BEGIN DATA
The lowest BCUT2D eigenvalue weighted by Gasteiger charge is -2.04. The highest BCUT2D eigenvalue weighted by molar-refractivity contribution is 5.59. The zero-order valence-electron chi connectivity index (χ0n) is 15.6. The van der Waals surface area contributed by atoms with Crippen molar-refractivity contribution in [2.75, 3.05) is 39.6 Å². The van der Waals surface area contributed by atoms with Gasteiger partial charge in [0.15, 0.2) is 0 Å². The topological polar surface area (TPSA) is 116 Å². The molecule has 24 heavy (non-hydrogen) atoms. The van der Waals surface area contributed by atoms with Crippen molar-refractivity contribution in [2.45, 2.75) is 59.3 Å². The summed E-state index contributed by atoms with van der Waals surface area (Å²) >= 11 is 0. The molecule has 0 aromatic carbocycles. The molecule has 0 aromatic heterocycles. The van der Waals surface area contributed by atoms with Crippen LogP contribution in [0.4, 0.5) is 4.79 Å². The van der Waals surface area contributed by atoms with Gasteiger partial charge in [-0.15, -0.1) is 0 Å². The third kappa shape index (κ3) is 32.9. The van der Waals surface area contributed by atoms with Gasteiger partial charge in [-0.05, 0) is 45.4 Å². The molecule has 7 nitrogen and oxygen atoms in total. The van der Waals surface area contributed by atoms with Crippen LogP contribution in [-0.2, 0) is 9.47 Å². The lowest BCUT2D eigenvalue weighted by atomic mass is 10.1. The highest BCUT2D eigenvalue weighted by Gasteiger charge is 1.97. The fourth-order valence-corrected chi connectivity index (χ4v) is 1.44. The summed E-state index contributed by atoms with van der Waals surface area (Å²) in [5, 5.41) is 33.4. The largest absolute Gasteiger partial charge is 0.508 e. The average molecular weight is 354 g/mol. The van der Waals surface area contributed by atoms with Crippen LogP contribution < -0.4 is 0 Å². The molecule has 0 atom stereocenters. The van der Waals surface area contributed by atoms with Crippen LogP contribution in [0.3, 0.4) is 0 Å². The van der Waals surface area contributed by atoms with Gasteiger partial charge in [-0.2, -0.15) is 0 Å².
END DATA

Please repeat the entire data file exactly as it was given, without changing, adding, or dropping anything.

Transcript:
The lowest BCUT2D eigenvalue weighted by Gasteiger charge is -2.04. The highest BCUT2D eigenvalue weighted by molar-refractivity contribution is 5.59. The zero-order valence-electron chi connectivity index (χ0n) is 15.6. The van der Waals surface area contributed by atoms with Crippen molar-refractivity contribution in [2.75, 3.05) is 39.6 Å². The van der Waals surface area contributed by atoms with Gasteiger partial charge in [0.15, 0.2) is 0 Å². The topological polar surface area (TPSA) is 116 Å². The molecule has 24 heavy (non-hydrogen) atoms. The van der Waals surface area contributed by atoms with Crippen molar-refractivity contribution in [2.45, 2.75) is 59.3 Å². The summed E-state index contributed by atoms with van der Waals surface area (Å²) >= 11 is 0. The molecule has 0 aromatic carbocycles. The molecule has 0 aromatic heterocycles. The van der Waals surface area contributed by atoms with Crippen LogP contribution in [0.4, 0.5) is 4.79 Å². The van der Waals surface area contributed by atoms with Gasteiger partial charge in [-0.15, -0.1) is 0 Å². The third kappa shape index (κ3) is 32.9. The van der Waals surface area contributed by atoms with Gasteiger partial charge in [-0.05, 0) is 45.4 Å². The molecule has 7 nitrogen and oxygen atoms in total. The van der Waals surface area contributed by atoms with Crippen LogP contribution in [-0.2, 0) is 9.47 Å². The lowest BCUT2D eigenvalue weighted by atomic mass is 10.1. The highest BCUT2D eigenvalue weighted by Gasteiger charge is 1.97. The fourth-order valence-corrected chi connectivity index (χ4v) is 1.44. The summed E-state index contributed by atoms with van der Waals surface area (Å²) in [5, 5.41) is 33.4. The largest absolute Gasteiger partial charge is 0.508 e. The average molecular weight is 354 g/mol. The van der Waals surface area contributed by atoms with Crippen LogP contribution < -0.4 is 0 Å². The molecule has 0 atom stereocenters. The van der Waals surface area contributed by atoms with Crippen LogP contribution in [0.3, 0.4) is 0 Å². The van der Waals surface area contributed by atoms with Gasteiger partial charge in [-0.2, -0.15) is 0 Å².